Posted by Stephen Palamara, TCC Director of Business Development

There have been well publicized news stories regarding cybersecurity attacks, typically involving data breaches in very large companies. However there have been ransomware attacks on smaller organizations, including businesses and hospitals here in Indiana. If it can happen to the owner of Big Guy Signs, it can happen to any small business.

In this story by Fox 59 News, the owner of Big Guy Signs, Asher Collins says, “It’s been a total nightmare,” and “Never saw it coming. I just never saw it coming.”

It only took cybercriminals two minutes to take control of every computer in the small business, and they demanded ransom of $500 – $600 for every infected computer. Mr. Collins decided not to pay the ransom and worked with a backup service to restore all his data.

According to a story posted by the Federal Bureau of Investigation, ransomware threats are on the rise. Ransomware is a type of malware that infects computers and restricts access to or threatens destruction of the files on that computer unless a ransom is paid.

The article states “When ransomware first hit the scene, computers predominately became infected with it when users opened e-mail attachments that contained the malware. But more recently, we’re seeing an increasing number of incidents involving so-called “drive-by” ransomware, where users can infect their computers simply by clicking on a compromised website, often lured there by a deceptive e-mail or pop-up window.” “Also a growing problem is ransomware that locks down mobile phones and demands payments to unlock them.”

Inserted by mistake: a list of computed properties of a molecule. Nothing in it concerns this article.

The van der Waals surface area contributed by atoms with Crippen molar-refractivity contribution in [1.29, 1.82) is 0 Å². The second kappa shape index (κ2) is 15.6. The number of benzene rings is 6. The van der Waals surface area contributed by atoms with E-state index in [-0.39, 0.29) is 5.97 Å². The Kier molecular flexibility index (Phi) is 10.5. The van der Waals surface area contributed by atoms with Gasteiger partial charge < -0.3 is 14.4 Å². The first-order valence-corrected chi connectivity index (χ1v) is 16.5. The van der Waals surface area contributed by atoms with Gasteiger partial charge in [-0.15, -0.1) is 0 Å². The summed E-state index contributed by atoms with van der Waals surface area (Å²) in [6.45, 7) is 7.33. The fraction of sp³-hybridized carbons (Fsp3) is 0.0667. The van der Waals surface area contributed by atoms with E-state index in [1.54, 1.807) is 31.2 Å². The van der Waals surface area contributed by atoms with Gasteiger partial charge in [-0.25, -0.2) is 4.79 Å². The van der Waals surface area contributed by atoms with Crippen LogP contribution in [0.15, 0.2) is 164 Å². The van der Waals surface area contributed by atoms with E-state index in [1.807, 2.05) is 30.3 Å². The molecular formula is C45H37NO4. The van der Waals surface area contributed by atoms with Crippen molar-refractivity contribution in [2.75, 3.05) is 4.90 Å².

The FBI shared the following advice to protect your computers from Ransomware:

  • “Make sure you have updated antivirus software on your computer.”
  • “Enable automated patches for your operating system and web browser.”
  • “Have strong passwords, and don’t use the same passwords for everything.”
  • “Use a pop-up blocker.”
  • “Only download software—especially free software—from sites you know and trust (malware can also come in downloadable games, file-sharing programs, and customized toolbars).”
  • “Don’t open attachments in unsolicited e-mails, even if they come from people in your contact list, and never click on a URL contained in an unsolicited e-mail, even if you think it looks safe. Instead, close out the e-mail and go to the organization’s website directly.”
  • “Use the same precautions on your mobile phone as you would on your computer when using the Internet.”
  • “To prevent the loss of essential files due to a ransomware infection, it’s recommended that individuals and businesses always conduct regular system back-ups and store the backed-up data offline.”

To learn more about TCC’s IT Managed Services including Cybersecurity, please visit our website

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